Lugsdin certainly appreciates what Leduc achieved last Saturday.

“We did want to get Leduc a little more active out there today. With key offensive players Aaron Loach and Matt Berezan being inactive, it opened up an opportunity for him to go and make more plays and he really stepped up with a good game. He has that kind of speed and ability to make plays downfield. What we’re working on with him is to get a little more balance out of his game where he comes under effectively for big gainers. Once he starts getting that down, he’s going to be very difficult to stop.”

Stepping over to the other side of the disc, the Nighthawks knew they would have to contain striker Timmy Perston, who went into the game leading the Western Conference in scoring, and they did their job. Perston did catch two scoring hucks in the first half but went scoreless in the second half.

Normally Morgan Hibbert would have been assigned to shut down Perston, but with Hibbert still being out the job went to up-and-comer Alex Davis. The ‘Hawks also made a defensive adjustment.

As Leduc explains, “At the beginning of the game Timmy burned us deep a few times, something which he has been doing to everyone all season, so we decided to heavily force him under, sometime backing him by 3 or 4 yards. Although this allowed him to be a free reset for the Stags during times when everyone else was covered, we also attempted to force him to the sidelines. So although he was able to get the disc, it was only for 5 to 10 yards and close to the sideline, making it a little more difficult for the Stags to get flow going. Overall, Timmy still did very well for the Stags, but in areas that hurt us less than his striking normally does.”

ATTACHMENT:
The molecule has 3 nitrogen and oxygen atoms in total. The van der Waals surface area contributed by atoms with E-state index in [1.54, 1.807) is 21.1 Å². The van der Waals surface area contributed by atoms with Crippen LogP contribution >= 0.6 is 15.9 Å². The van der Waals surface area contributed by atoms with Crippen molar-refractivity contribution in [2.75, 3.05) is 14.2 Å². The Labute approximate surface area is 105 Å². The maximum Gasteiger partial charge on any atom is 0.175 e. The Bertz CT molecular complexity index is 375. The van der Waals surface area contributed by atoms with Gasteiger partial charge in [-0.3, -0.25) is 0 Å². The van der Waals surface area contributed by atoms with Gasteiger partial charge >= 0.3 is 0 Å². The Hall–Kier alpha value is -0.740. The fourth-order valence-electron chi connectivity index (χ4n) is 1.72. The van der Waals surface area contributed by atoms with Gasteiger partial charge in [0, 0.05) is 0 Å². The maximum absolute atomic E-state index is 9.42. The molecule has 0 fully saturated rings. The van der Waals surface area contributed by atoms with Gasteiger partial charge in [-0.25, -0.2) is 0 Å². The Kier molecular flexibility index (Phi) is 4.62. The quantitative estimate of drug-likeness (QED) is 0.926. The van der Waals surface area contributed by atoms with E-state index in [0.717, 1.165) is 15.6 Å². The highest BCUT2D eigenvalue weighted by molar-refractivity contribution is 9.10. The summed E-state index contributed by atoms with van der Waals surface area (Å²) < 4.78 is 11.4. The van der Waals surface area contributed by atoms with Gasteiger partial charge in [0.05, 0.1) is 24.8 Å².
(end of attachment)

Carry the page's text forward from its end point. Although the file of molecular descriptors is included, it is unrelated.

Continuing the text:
The Stags certainly needed those resets, as the Nighthawks D line repeatedly forced the handlers backwards, sometimes as much by as 25 metres. However, the Stags were still able to complete a few more hucks than they probably should have. I asked Aaron Liu, the Nighthawk’s top defensive player this year, about that.

“I actually think our D line did a great job this game of making the Stags work. We knew coming into this game that their strategy is to always look huck. In stopping those hucks in the early parts of the points, we made the handlers work more and more. As any good team will, they do eventually find some open looks to huck to.”

“While as a spectator it may seem frustrating to see our D line get hucked on after pushing them back, all that extra work paid off near the end when they began to tire. The D line’s job throughout the game is not to get blocks, it is to pressure the other team’s offense and make them work point after point. As they tire, any offense will start to make mistakes and that is what happened on Saturday. Obviously we still need to work on improving our conversion rate, but our D line forced a ton of turnovers and made the Stags work for each point.”

Koenig wanted me to make sure to point out a huge sky from Andre Gailits on a Savage huck which broke a tie with three minutes left in the game.

“Andre’s huge grab at 14-14 was ridiculous and deserves to be highlighted. That catch was made at a critical point in the game and helped us seal the victory.”

I’ll give the final words to Kirk Savage.

“I feel like our team is just starting to find ourselves, and it is disappointing that the season is winding down and we are on the outside looking in as far as the playoffs. I guess it is better late than never…”

The Nighthawks final game will be at home at 7 p.m. next Saturday against the Seattle Rainmakers. There will be a special pre-game celebration in the afternoon to say thanks to the fans. You can buy tickets for the game here.